Why startups should not promote the media (on the example of "Antifeisbook")
In the autumn of 2014, in the midst of disputes over the sale of Facebook user data, a new social network flashed on the Web - Ello. Ello promised to remain forever free of advertising, and in her manifesto made a loud promise to users: "You are not a product . " The time for such a statement was the most appropriate - the media dubbed Ello as “Antifeisbook”.
Thanks to media support, Ello began to gain popularity rapidly, and at the peak of her success she received 30,000 applications for registration every hour. However, her success was short-lived. Hurriedly launched by a couple of designers and developers from Vermont, Ello was not designed to handle such an intense stream of visitors - because of which its users experienced considerable inconvenience. In addition, the social networking site still had a primitive design. Therefore, users who expected functionality similar to Facebook were disappointed. So Ello's success was not long. Despite the fact that this site continues to live to this day, as a social network for artists and other creative individuals, most of its users, who came hoping to see an alternative to Facebook, quickly left.
The story of Ello shows what can happen to a startup when its success in interacting with the media is ahead of its actual performance.
While some developers naively believe that “if you have a quality resource, they will definitely come to it,” many others rush to the other extreme. Lured by the prospects of interaction with the media, they resort to using the press before they are ready for it.
Another example: Elizabeth Holmes from the medical company Theranos, who spoke at TED talks, New Yorker profiles and Fortune covers, telling the world an ambitious story about her latest equipment. But she did it without waiting for the key technologies of her company to work. This led to a serious scandal and a series of publications that Elizabeth Holmes denounced as lies.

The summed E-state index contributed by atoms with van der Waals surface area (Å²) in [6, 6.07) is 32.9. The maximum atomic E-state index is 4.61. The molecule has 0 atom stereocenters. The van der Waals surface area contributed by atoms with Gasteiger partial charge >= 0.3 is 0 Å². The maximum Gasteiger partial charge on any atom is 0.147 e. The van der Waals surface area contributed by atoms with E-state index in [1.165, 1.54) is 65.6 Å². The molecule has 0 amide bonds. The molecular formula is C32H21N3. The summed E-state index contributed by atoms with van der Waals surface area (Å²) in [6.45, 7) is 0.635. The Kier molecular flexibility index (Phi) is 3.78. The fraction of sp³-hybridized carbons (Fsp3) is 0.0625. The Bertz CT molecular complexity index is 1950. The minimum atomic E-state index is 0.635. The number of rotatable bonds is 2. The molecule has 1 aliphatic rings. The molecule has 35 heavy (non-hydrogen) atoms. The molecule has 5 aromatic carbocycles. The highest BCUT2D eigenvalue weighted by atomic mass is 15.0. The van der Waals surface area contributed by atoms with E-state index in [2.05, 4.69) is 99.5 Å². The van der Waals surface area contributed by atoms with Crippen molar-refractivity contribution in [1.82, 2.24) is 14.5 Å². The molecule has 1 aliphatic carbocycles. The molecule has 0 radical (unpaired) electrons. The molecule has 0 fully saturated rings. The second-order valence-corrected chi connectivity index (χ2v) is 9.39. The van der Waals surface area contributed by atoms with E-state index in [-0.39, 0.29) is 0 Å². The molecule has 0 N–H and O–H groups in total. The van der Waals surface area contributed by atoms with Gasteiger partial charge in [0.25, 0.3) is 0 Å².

Most startup founders tend to do the same. Based on the understanding that advertising is an important starting impulse for business progress; the momentum that helps attract customers, partners, employees and investors - that will help the company soar.
Of course, interaction with the media is an important part of building a business, but media coverage should be proportionate to the real potential of the firm. This sounds obvious, but often the founders of startups forget about it - because of the rush to launch advertising and because of the desire to achieve positive media coverage. However, when founders of startups use the media too early, they cannot fulfill the promises that they give to their customers from the pages of the media. In addition, anxiety associated with the need for positive advertising - lead to senseless spending.
In our study, we found that successful companies have an average percentage of negative publications of 4.5%. Whereas failed companies account for 2.6%. This of course does not mean that “all press is a good press,” but if information about you comes out in the press, then this in itself is a good sign that your company is quite successful. After all, she attracted the attention of the press - skeptical coverage that does not require PR efforts. If you were nobody, they would not write about you. Neither skeptical nor in a positive context.
One of the first things that founders of startups have to do is tell a distinct story about their company: why and why it was created. This story lays the foundation for attracting and motivating a team, for developing a corporate strategy and for attracting customers and investors. This story is also the first step for your media image. However, do not be distracted by telling stories if you have not yet developed key business processes.
The best time for media coverage is when your company has shown its performance or has taken a serious step in its development. For example, acquired a new customer or launched a new product. Focus on achieving corporate goals, and then highlight your successes in the press as soon as you reach them. When the media is attracted to you, tell them about your experience in detail, and make sure that key stakeholders (investors, partners, etc.) have seen the publication published in the press. Do not worry too much about negative press coverage - it also has a positive grain, as this shows that your company deserves the attention of the press; so much so that even its shortcomings deserve attention. The disadvantages of who is "nobody" - the press is not interested.
Another important tip for start-ups is: do not spend money on third-party PR services and do not hire a PR specialist in the state. Those who can really help you are too expensive, and those who provide free or cheap PR services should be avoided. In addition, in the first days, the story of your company will not be better told by anyone other than yourself, therefore you don’t need to involve a copywriter either.
So, while any company needs an individual media strategy, this is just one piece of the puzzle. Media activity should keep pace with the rest of the company's business processes. Otherwise, your company risks creating an image that cannot be justified. All those companies that are currently enjoying success, once told their spectacular story for the media - but they really had this spectacular story.
Andrew Zacharkis, DBA, Alisa Jno-Charles, PhD. Why Startups Shouldn’t Chase Media Buzz // Harvard Business Review (Digital). 2017.